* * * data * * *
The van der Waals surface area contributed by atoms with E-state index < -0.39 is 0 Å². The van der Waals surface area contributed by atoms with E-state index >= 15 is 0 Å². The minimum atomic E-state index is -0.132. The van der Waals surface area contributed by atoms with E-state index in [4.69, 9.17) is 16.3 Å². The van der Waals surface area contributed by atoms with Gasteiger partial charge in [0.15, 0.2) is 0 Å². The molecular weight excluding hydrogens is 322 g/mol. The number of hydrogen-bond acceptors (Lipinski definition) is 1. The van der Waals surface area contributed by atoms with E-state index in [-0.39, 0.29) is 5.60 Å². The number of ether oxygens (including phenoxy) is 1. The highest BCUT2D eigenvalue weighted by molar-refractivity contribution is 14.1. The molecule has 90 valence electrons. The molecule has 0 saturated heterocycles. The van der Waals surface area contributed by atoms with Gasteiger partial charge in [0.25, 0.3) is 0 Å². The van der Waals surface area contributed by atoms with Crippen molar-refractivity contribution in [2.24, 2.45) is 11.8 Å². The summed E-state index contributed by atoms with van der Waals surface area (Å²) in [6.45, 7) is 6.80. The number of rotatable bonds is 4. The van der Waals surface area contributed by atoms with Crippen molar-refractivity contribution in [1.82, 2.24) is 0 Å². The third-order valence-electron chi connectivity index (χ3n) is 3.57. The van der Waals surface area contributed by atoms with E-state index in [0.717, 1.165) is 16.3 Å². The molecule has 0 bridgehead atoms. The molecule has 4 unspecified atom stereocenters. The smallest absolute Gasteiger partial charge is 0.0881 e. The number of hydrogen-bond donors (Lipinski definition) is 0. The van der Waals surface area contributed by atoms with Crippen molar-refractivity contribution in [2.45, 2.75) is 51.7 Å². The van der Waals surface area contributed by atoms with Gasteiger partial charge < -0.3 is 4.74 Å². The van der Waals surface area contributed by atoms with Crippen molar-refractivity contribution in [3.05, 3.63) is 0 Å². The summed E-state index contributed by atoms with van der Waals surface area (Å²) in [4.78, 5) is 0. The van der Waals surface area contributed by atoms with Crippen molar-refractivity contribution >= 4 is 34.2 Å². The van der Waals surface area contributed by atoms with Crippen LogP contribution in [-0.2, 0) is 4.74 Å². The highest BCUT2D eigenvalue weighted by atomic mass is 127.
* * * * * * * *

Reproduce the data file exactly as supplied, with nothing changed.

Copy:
The van der Waals surface area contributed by atoms with E-state index < -0.39 is 0 Å². The van der Waals surface area contributed by atoms with E-state index >= 15 is 0 Å². The minimum atomic E-state index is -0.132. The van der Waals surface area contributed by atoms with E-state index in [4.69, 9.17) is 16.3 Å². The van der Waals surface area contributed by atoms with Gasteiger partial charge in [0.15, 0.2) is 0 Å². The molecular weight excluding hydrogens is 322 g/mol. The number of hydrogen-bond acceptors (Lipinski definition) is 1. The van der Waals surface area contributed by atoms with E-state index in [-0.39, 0.29) is 5.60 Å². The number of ether oxygens (including phenoxy) is 1. The highest BCUT2D eigenvalue weighted by molar-refractivity contribution is 14.1. The molecule has 90 valence electrons. The molecule has 0 saturated heterocycles. The van der Waals surface area contributed by atoms with Gasteiger partial charge in [0.25, 0.3) is 0 Å². The van der Waals surface area contributed by atoms with Crippen molar-refractivity contribution in [2.24, 2.45) is 11.8 Å². The summed E-state index contributed by atoms with van der Waals surface area (Å²) in [6.45, 7) is 6.80. The number of rotatable bonds is 4. The van der Waals surface area contributed by atoms with Crippen molar-refractivity contribution in [1.82, 2.24) is 0 Å². The third-order valence-electron chi connectivity index (χ3n) is 3.57. The van der Waals surface area contributed by atoms with E-state index in [0.717, 1.165) is 16.3 Å². The molecule has 0 bridgehead atoms. The molecule has 4 unspecified atom stereocenters. The smallest absolute Gasteiger partial charge is 0.0881 e. The number of hydrogen-bond donors (Lipinski definition) is 0. The van der Waals surface area contributed by atoms with Crippen molar-refractivity contribution in [2.45, 2.75) is 51.7 Å². The van der Waals surface area contributed by atoms with Gasteiger partial charge < -0.3 is 4.74 Å². The van der Waals surface area contributed by atoms with Crippen molar-refractivity contribution in [3.05, 3.63) is 0 Å². The summed E-state index contributed by atoms with van der Waals surface area (Å²) in [4.78, 5) is 0. The van der Waals surface area contributed by atoms with Crippen molar-refractivity contribution >= 4 is 34.2 Å². The van der Waals surface area contributed by atoms with Crippen LogP contribution in [-0.2, 0) is 4.74 Å². The highest BCUT2D eigenvalue weighted by atomic mass is 127.